The English Rose

Update item information
Title Saga of the Sanpitch Vol 07
Subject Pioneers
Description Stories and poems about early Southern Utah Pioneers
Publisher Snow College
Date 1975
Type Text
Format application/pdf
Language eng
Rights Management Snow College
Holding Institution Snow College
ARK ark:/87278/s6154f64
Setname snowc_sts
Date Created 2005-02-26
Date Modified 2005-02-26
ID 325315
Reference URL

Page Metadata

Title The English Rose
Description for domestic help for his widowed mother. I fit the need, and was soon between the towering mountains of Sanpete Valley. On the same day that I left Salt Lake, Mr. Hall also left, starting on his way to California. I tried to persuade him to stay, to give the Church some time to prove its rightness. I implored him to think of his sacrifice in coming, and begged him to think of Miss, who would be coming in the spring. Nothing I said moved his mind; I watched him begin his westward journey as my own wagon began to roll south. I do not know what anger or sorrow Miss must have felt for me later, when she knew. She had trusted me to keep Mr. Hall faithful, but she never seemed to blame me for his leaving. I think she must have known he was too luxury-loving, too uncertain to endure the difficulties of pioneer life. My employer, James Yates, a broad-chested, deep-voiced man in his forties, established me in his mother's house. The Widow Yates is a peren-nially dissatisfied little woman with iron gray hair. She loves my servi - tude. Mr. Yates is husband of four wives, all of whom the widow resents. "I says I can't keep track of them, And there isn't one of them that deserves James." "Mother," Mr. Yates would explain in a steady, commanding voice. "It is God's commandment. I am living the law. All my wives are good women that God has sent to me. This is my calling." "You would think God could have sent one who is good enough for you then," the widow muttered, intending for Mr. Yates and me to hear her. I soon learned that the old woman repeated the conversation periodically. Mr. Yates always explained carefully, never loosing patience with her. In late spring Miss was suddenly in Fountain Green, to my great delight and disbelief. She had arrived in Salt Lake in April, to find Mr. Hall's name taken from Church records; he had been excommunicated in California. Tearfully she told me that she had been lost and wandering in the city for days, spending nights with a kind matron. Before long she learned the church policy for single young women: immediate marriage to whomever is available. A church leader had called her to marry a prominent Salt Lake polygamist, explaining that plural marriage was necessary for care and increase in Zion. Miss told me with great sadness that she had cried, "No, no, no. I'll never marry an old man who has six wives. I'd rather die." Miss was born passionate. She dreamed from girlhood of marrying a gallant knight whom she would love unceasingly. She could not endure the possibility of marrying someone whom she did not love, and probably would never love. She required love, desire, and deepest friendship of romance, and romance of marriage. And when the church leaders told her they brought the prophet's message, she cried, "That is not for me!" She was able at last to find someone who knew where I had gone, and devoid of money and home now, found passage with a group traveling to -18-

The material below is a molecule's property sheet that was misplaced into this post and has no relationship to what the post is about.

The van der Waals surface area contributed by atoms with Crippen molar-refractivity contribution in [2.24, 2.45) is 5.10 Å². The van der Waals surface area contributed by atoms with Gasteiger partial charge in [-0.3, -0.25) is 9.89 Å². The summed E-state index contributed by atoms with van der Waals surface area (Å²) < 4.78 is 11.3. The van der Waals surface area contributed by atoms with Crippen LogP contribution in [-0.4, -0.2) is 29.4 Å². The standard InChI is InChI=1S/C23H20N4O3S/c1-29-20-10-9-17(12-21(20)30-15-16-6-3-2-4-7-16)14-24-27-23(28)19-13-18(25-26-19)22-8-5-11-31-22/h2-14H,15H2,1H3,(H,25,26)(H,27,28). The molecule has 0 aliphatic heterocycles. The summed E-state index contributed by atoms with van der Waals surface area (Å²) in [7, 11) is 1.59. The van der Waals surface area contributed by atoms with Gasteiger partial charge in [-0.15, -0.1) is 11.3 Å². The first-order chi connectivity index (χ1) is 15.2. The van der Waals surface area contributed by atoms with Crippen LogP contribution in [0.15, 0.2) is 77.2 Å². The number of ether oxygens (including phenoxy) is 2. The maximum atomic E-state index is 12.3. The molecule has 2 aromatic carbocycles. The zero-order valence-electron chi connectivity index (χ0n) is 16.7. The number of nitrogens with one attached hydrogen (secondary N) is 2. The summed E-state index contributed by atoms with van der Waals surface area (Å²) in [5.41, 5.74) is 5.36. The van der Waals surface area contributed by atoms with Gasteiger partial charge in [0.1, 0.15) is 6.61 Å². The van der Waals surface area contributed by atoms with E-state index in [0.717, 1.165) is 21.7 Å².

Format application/pdf
Identifier 027_The English Rose.jpg
Source Saga of the Sanpitch Vol. 7
Setname snowc_sts
Date Created 2005-02-19
Date Modified 2005-02-19
ID 325296
Reference URL